I haven’t written in awhile because I lost my groove. I was in a rut. I was in a funk. I was blue. This happens from time to time, sometimes for no apparent reason, and I don’t consider myself middle aged so it’s not mid-life crisis. (If I were middle aged that means I’d die at 74 and my kids would only be in their 40s and I can’t leave them hanging at that age.)
This bout of the blues stemmed from arguing with the hubby. All is well again, thank you very much, but it does suck when you’re in the middle of it. I think often times one assumes that because you’ve been married for almost 13 years you’re safe and yes you may argue or whatever, but for the most part you’ve got your shit together and are paddling in the same direction. You can never assume anything I’ve learned. However, I’m not here to discuss that, because it’s resolved and you know there are just some things you keep private even from your blogs.
Just the other day I was talking to a friend and he too is in a funk for no apparent reason, (FFNAR). He asked me how I got out of mine and it got me to thinking. In this particular instance it was resolved because the hubby and I talked and worked things out, but in other funks, when it just creeps up on you and it’s not because you’re PMSing or the job sucks or whatever, I’ve recognized a few common denominators.
When I’m in a FFNAR I tend to stop listening to music (my very life blood). I also withdrawal into myself and just sort of exist—I don’t talk as much as normal, I’m vanilla. In my world, as my kids like to say, vanilla is blah, boring, no waves on the water. I don’t want to interact with people.
FFNAR make me think deep thoughts like I really want to quit my job and do something so wild and creative and important. In the midst of FFNAR I feel hopeless, like I’m wasting time and talent, like nobody really understands me, like there’s no end in sight to most of my common every day issues. FFNAR also make me think about how fucked up my family is—mother with a martyr complex on the verge of a breakdown who might leave the alcoholic dad after 38 years, bi-polar unmarried sister with two kids (from different dads) who supposedly is going to marry the father of the second kid (because he’s divorced his wife back in Mexico—at least that’s what the Spanish papers he waived in front of her face are supposed to prove) this spring and a grandmother who’s knocking on the door of Alzheimer’s way too often. These things could bring a person down.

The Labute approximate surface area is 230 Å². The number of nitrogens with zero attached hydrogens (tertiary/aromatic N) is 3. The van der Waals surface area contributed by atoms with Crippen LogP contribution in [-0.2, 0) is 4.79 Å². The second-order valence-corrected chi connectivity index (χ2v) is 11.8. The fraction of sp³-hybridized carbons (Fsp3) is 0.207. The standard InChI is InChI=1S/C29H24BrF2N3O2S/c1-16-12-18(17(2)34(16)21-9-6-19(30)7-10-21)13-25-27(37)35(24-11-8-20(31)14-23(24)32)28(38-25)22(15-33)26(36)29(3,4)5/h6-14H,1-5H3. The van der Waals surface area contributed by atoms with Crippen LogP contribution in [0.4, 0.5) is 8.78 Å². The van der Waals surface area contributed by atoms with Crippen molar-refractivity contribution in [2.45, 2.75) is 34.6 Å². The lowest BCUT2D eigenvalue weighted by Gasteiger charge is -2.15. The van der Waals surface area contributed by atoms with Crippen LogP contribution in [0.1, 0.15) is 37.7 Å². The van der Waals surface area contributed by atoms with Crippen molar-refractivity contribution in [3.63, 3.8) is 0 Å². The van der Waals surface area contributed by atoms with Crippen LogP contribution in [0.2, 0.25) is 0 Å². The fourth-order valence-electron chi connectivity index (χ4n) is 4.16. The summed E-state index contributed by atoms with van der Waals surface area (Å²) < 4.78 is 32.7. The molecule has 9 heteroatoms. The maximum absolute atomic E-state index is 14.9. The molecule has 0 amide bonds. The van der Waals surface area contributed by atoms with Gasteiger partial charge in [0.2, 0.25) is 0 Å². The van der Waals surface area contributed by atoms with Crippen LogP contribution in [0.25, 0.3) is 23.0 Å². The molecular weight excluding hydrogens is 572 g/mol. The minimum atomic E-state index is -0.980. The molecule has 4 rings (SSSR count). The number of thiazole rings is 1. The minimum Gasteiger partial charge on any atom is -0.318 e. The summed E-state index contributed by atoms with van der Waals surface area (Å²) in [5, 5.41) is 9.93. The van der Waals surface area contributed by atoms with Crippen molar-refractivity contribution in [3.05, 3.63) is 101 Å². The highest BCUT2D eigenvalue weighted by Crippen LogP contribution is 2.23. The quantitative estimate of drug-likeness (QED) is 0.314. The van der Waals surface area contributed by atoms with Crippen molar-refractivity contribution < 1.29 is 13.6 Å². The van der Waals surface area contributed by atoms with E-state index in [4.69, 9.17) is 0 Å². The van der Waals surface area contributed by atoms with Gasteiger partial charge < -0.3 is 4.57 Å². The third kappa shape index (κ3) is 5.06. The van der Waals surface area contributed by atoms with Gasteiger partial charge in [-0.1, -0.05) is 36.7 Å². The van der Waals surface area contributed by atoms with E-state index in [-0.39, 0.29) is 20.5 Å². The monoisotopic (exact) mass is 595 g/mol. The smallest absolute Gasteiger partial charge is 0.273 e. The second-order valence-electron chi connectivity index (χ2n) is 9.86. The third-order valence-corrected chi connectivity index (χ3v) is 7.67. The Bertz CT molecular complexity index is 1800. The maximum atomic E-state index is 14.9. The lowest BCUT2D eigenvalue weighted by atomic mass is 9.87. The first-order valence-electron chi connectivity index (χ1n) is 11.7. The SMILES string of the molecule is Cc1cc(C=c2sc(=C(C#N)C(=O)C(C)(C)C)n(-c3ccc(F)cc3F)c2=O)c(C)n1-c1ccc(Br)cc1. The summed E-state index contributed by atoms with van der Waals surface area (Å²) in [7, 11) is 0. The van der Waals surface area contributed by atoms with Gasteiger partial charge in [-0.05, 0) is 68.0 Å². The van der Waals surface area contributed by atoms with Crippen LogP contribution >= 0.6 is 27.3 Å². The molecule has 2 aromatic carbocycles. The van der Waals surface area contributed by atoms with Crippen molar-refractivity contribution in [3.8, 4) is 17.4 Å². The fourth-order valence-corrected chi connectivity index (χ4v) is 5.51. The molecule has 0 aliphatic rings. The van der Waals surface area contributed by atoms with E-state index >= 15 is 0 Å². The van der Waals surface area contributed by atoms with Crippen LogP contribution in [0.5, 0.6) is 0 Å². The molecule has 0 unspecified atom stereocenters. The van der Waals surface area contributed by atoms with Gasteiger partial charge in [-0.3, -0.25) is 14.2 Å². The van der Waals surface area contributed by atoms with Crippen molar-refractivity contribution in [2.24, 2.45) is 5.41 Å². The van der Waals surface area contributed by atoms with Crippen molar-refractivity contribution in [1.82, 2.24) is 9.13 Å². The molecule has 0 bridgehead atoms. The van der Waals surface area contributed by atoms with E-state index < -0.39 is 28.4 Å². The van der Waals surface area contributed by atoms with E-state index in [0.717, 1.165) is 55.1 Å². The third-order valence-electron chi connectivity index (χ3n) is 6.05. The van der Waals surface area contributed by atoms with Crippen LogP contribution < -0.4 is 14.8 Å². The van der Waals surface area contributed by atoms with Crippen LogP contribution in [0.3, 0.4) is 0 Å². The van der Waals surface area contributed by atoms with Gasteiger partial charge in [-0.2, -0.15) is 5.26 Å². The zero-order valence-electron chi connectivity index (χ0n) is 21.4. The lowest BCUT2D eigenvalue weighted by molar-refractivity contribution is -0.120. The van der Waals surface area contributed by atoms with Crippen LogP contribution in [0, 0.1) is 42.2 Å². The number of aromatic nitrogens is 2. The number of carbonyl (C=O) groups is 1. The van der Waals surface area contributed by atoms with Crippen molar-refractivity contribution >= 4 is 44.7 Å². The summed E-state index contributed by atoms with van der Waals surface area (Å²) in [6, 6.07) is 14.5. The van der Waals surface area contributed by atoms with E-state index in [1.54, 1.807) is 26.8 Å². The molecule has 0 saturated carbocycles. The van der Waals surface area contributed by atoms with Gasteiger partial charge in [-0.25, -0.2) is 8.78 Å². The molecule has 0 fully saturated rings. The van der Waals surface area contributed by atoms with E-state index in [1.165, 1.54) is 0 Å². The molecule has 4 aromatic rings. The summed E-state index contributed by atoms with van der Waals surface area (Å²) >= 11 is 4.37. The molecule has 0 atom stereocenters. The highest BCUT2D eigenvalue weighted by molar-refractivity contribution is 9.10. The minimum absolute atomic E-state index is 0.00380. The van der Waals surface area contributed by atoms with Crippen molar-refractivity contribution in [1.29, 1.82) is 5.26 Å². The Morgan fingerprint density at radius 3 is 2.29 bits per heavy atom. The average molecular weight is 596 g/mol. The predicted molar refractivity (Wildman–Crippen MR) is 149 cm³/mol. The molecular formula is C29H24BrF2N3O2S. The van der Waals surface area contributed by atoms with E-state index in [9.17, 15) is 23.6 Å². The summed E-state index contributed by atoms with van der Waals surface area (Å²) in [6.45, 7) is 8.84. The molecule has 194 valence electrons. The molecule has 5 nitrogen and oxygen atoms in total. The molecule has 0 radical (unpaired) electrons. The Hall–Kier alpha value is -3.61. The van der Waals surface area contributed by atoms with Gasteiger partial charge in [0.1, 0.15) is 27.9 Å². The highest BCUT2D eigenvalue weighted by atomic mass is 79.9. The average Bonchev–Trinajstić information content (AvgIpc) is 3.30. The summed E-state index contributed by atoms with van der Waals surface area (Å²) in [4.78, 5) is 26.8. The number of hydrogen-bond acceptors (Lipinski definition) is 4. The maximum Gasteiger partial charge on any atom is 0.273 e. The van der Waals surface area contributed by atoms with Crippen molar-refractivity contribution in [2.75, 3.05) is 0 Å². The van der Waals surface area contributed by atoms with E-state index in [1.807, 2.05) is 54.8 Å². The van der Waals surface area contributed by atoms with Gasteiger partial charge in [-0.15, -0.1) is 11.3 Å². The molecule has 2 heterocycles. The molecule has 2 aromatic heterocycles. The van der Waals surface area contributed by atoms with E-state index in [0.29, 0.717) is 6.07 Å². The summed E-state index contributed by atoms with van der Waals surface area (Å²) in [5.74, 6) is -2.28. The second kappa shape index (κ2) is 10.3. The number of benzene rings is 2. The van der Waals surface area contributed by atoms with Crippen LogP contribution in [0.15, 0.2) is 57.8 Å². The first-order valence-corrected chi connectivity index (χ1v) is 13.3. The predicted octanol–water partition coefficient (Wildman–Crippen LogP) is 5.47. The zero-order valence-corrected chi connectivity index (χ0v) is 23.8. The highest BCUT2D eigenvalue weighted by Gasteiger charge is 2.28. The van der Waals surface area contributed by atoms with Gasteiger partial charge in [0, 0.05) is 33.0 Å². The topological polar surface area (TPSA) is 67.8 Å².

My friend in the funk said something about my having a husband and kids, and yes, sometimes that does help pull one out of a funk, but not usually. I think what I’ve learned, or am learning, is that simple rule that you have to be happy in yourself before others can make you happy or you can make others happy. Ok, yes, I know it’s schmaltzy, but it’s true. The hubby and kids can make me feel better, but they can’t lift me out of the funk if I’m not ready. The same as people without the hub or kids can’t rely on their friends or family or sig Os to do the trick.
I don’t think there’s a magic cure for getting out of the FFNAR, but for me cranking up the radio and singing along helps—music soothes the savage beast you know. Working in the yard, planting flowers, riding the lawn mower those all help. Realizing that no matter how bad I think things are, they could be much, much worse and I do have the ability to change some things and be creative and enjoy life and do whatever it is I was put on this planet to do. Maybe I won’t accomplish that today, or tomorrow, but I will accomplish it.
I think too we can draw comfort from the fact that everyone gets in a funk, and it’s not the end of the world. (Good Lord can I put another cliché in here or what?) FFNAR hit people you think have it all. Some would look at me and say, wow you have a cool job, great hubby, smart, funny kids, what do you have to be in a funk about? I’d look at some of my friends and think the same thing—you’re single, answer to no one but yourself, travel the world, have an interesting business, work from home, have a rich spouse, are living your creative dream, whatever the case may be—but they too get in a funk.
Bottom line is—FFNAR happen. If they begin to last for a year or more, seek medication.